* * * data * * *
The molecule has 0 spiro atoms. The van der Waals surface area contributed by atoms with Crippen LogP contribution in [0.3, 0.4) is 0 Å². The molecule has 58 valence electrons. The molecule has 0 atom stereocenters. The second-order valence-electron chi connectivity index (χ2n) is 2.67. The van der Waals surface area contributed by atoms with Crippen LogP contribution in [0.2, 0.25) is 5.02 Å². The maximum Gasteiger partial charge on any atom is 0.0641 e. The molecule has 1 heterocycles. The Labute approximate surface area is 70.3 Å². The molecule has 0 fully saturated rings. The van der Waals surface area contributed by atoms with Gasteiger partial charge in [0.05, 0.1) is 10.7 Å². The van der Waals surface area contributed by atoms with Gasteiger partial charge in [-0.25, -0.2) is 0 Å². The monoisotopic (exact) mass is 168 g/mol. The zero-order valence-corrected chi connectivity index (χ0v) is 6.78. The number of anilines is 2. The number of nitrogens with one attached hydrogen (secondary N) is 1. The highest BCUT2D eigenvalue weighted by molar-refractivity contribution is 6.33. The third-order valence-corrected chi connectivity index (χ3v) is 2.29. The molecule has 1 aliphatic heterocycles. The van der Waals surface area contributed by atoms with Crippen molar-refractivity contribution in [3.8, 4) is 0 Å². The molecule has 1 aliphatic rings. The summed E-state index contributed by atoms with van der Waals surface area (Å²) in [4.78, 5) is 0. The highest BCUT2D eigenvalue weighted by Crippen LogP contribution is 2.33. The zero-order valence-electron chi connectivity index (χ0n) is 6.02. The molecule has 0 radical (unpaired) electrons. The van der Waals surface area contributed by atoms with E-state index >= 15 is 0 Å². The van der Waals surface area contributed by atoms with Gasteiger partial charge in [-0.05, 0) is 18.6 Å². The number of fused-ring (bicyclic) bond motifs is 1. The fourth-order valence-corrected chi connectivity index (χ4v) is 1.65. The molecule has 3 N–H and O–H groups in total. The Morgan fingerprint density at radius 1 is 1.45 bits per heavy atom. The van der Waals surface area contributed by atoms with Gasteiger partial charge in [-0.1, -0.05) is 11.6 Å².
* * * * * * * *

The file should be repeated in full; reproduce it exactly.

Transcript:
The molecule has 0 spiro atoms. The van der Waals surface area contributed by atoms with Crippen LogP contribution in [0.3, 0.4) is 0 Å². The molecule has 58 valence electrons. The molecule has 0 atom stereocenters. The second-order valence-electron chi connectivity index (χ2n) is 2.67. The van der Waals surface area contributed by atoms with Crippen LogP contribution in [0.2, 0.25) is 5.02 Å². The maximum Gasteiger partial charge on any atom is 0.0641 e. The molecule has 1 heterocycles. The Labute approximate surface area is 70.3 Å². The molecule has 0 fully saturated rings. The van der Waals surface area contributed by atoms with Gasteiger partial charge in [0.05, 0.1) is 10.7 Å². The van der Waals surface area contributed by atoms with Gasteiger partial charge in [-0.25, -0.2) is 0 Å². The monoisotopic (exact) mass is 168 g/mol. The zero-order valence-corrected chi connectivity index (χ0v) is 6.78. The number of anilines is 2. The number of nitrogens with one attached hydrogen (secondary N) is 1. The highest BCUT2D eigenvalue weighted by molar-refractivity contribution is 6.33. The third-order valence-corrected chi connectivity index (χ3v) is 2.29. The molecule has 1 aliphatic heterocycles. The van der Waals surface area contributed by atoms with Crippen molar-refractivity contribution in [3.8, 4) is 0 Å². The molecule has 1 aliphatic rings. The summed E-state index contributed by atoms with van der Waals surface area (Å²) in [4.78, 5) is 0. The highest BCUT2D eigenvalue weighted by Crippen LogP contribution is 2.33. The zero-order valence-electron chi connectivity index (χ0n) is 6.02. The molecule has 0 radical (unpaired) electrons. The van der Waals surface area contributed by atoms with E-state index >= 15 is 0 Å². The van der Waals surface area contributed by atoms with Gasteiger partial charge in [-0.05, 0) is 18.6 Å². The number of fused-ring (bicyclic) bond motifs is 1. The fourth-order valence-corrected chi connectivity index (χ4v) is 1.65. The molecule has 3 N–H and O–H groups in total. The Morgan fingerprint density at radius 1 is 1.45 bits per heavy atom. The van der Waals surface area contributed by atoms with Gasteiger partial charge in [-0.1, -0.05) is 11.6 Å².